to read the US Government's document on this issue:
But we note that MCI's lawyer Timothy Vogel didn't say that MCI
"can't terminate" Send-Safe.com, he said "we do not want to". In
fact, Mr. Vogel does not honestly believe that his company is
legally bound not to dump send-safe and other illegal spam gangs,
the issue is solely that his company will lose income from the
spammers if they do.
From an InternetNews.com interview:
June 18, 2004
Vint Cerf, 'A Father of the Internet'
By Michael Singer
Q: Seriously though, who should be responsible for spam? What is the
role of the ISP?
A: I am unhappy with the thought that an ISP in a literal sense
should be responsible for filtering out spam. First of all, we are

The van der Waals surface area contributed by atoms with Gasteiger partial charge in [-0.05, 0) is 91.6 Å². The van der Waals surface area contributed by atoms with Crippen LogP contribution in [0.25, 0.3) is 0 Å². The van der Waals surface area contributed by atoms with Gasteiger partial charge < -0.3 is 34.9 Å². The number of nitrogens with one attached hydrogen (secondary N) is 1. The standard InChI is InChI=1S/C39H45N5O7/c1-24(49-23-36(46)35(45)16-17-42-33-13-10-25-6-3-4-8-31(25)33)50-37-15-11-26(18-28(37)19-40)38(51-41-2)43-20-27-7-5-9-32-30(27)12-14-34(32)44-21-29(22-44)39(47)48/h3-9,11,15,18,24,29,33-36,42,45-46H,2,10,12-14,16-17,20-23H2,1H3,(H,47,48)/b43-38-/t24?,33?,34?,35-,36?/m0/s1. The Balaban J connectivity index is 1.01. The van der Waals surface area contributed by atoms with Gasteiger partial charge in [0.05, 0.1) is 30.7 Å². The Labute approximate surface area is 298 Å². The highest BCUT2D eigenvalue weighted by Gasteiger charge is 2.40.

running packets at 10 billion bits per second and we can't look at
them that fast, let alone move them that fast. We get 2 to 3 million
spams per day.
What one would want to avoid is some situation where you are held
accountable for not successfully filtering all of the spam out -- or
worse -- what if you filter something out that wasn't spam and have
someone sue for damages. This is really a hard problem. You could
probably argue that this is the equivalent of the Turing Halting
Problem (defining the terminating program task). No algorithm that I
can fathom can guarantee something is or is not spam just by
looking. In spite of all of that, e-mail is still potentially a
powerful and enabling tool.
From a TechCentral interview:
The father of the Internet speaks
by JULIAN MATTHEWS, trinetizen.com
Trinetizen: Spam is proving to be an unstoppable menace. What
solutions would you suggest? Can astronauts on Mars one day expect
to be spammed with ads for thermal underwear?
Vint: LOL! The problem is very clear: we like inexpensive (almost
free) email and this preference invites spammers to send email to us
because it is less expensive than any other form of mass
If we tried to charge spammers, we would also have to charge